The smartest students we meet never talk about how smart they are. In fact, they spend a lot more time talking about what they wish they knew more about.
Colleges look for students who are intellectually curious, students who are academically confident, but keenly aware of just how much more there is for them to know.
If you've taken hard classes in high school and done well in them, you should absolutely be proud of that. It means that you've taken your genetic hand of intellectual cards and combined it with a good work ethic. Those qualities will take you a long way in life.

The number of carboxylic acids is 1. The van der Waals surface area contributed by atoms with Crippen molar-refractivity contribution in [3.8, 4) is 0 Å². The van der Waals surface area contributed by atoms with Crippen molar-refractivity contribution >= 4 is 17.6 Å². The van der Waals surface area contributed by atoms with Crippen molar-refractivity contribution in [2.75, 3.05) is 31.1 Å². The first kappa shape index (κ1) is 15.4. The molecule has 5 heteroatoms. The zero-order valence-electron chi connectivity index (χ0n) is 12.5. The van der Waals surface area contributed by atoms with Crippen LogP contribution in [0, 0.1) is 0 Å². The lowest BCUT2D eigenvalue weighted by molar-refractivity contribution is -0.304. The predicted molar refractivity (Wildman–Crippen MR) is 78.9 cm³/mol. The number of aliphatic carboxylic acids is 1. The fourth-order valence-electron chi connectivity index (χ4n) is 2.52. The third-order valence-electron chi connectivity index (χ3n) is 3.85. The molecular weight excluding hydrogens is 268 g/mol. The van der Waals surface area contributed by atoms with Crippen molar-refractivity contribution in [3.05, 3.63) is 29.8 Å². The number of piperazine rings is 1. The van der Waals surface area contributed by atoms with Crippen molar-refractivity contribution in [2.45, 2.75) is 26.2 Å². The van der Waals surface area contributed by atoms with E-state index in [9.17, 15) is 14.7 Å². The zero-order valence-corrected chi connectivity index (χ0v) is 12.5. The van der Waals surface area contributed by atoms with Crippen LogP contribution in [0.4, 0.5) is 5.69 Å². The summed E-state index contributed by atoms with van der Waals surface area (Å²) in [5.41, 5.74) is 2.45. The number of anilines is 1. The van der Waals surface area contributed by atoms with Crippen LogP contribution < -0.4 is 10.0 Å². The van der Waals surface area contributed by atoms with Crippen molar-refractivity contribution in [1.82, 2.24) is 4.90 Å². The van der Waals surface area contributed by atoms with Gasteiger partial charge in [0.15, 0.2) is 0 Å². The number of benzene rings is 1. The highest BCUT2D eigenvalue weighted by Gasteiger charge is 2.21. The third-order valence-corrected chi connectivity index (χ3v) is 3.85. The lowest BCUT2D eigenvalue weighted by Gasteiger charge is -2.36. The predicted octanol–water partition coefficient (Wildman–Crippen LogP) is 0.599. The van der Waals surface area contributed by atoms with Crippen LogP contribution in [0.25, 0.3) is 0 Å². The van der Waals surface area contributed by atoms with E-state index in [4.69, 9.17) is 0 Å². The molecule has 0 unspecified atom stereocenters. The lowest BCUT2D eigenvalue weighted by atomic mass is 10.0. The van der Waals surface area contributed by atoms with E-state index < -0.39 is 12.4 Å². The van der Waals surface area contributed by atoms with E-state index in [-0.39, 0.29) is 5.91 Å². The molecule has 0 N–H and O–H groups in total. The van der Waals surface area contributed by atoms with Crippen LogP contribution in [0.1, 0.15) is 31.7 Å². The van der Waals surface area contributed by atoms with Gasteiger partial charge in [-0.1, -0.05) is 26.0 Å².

But it's important to remember that success in high school doesn't make you a know-it-all. In fact, no amount of schooling makes you a know-it-all. There will always be subjects you haven't yet been exposed to, theories you could better understand, or new perspectives you haven't yet considered.
The smartest students understand this. They don't feel compelled to talk about their GPAs, SAT scores, or number of AP tests they've passed. They're not resting on those accomplishments. They'll talk instead about their favorite classes, what excites them about college, and most importantly, how much more there is to learn.
Colleges like academic confidence. But curiosity is a much more appealing trait than arrogance is.